Wed September 13, 2017

The FLiP Files is a blog series spotlighting young professionals who are active in PLASTICS' Future Leaders in Plastics (FLiP), a group for plastics professionals under the age of 40.  For this FLiP File, we spoke to Louis Lee, international business director at ALAC International, Inc.

-Where do you work and what’s your title?

I work at ALAC International, Inc. as its international business director.

-Tell us a little about what your company does.

ALAC is a chemical and polymer distribution company with businesses in both domestic and foreign markets.

-How did you find yourself working in the plastics industry?

By a stroke of luck at the right time, a petrochemical manufacturing company needed a person who could communicate in both Spanish and Korean and hired me.

-Has anyone in the industry mentored you?

Although I haven’t had formal mentoring, many of my bosses in the plastics industry have inspired me and I have worked hard to emulate them throughout the years.

-Describe in one sentence what you do on an average day.

I travel about half of the time to meet with clients and principals in person. To maximize the time I spend working with people in different time zones, I start my day with clients from the East Coast or Europe, then with Midwest or Latin American clients, and end my day with the clients on the West Coast or in Asia.  

-What do you like most about working in the plastics industry?

The plastics industry is large enough to have something for everyone. It is a vital and global industry advancing the needs and comforts of everyone. The industry is rooted in the science of materials and is continuously improving with technology.

-What’s one thing about your personal life that you feel has been changed by having a career in plastics?

Although I didn’t have a passport until my first job in plastics, my career has taken me to 18 countries and 42 U.S. states, which caused me to need a second passport with extra pages before the first one expired.  My career and travels have also helped me find a new passion: learning Chinese.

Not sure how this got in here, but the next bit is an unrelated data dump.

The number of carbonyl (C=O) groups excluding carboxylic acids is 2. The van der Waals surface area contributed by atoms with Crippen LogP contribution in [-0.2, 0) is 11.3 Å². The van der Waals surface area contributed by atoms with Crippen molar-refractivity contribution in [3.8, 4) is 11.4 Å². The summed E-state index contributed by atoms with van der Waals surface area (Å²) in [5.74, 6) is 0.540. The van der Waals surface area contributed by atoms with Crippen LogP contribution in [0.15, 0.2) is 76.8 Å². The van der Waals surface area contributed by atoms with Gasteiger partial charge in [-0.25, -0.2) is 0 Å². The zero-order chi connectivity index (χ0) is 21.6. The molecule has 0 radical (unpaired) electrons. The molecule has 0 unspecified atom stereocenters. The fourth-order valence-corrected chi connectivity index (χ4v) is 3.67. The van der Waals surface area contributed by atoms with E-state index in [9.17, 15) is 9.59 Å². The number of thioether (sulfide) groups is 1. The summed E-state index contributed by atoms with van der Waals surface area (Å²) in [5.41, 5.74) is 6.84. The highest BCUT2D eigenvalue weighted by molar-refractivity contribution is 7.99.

-What are the major challenges you think are facing the plastics industry today? How do you think the industry can overcome them?

Unequal policymaking among states and nations has driven manufacturing in general (and especially in plastics) farther away from dense population centers, which hurts the branding with jobseekers. The industry can do more to drive towards a nationally or globally adopted framework of policies on taxes and safety standards.

-Why do you think someone from your generation should consider a career in plastics?

The future for the plastics industry is bright because of two reasons:

1.  It is directly tied to the revolutionized energy sector—everything we take from oil and gas that we do not burn for energy is used to synthesize a polymer or is refined into a chemical.

2. Plastics are always evolving in ways never imagined.

Whether it’s biodegradable tableware, strong lightweight plastic cars, cool technology, or more traditional applications, plastics applications are very interesting!

-What’s one plastic product you couldn’t live without?

My laptop. It is a masterpiece of plastic, metal, glass, silicon, and software.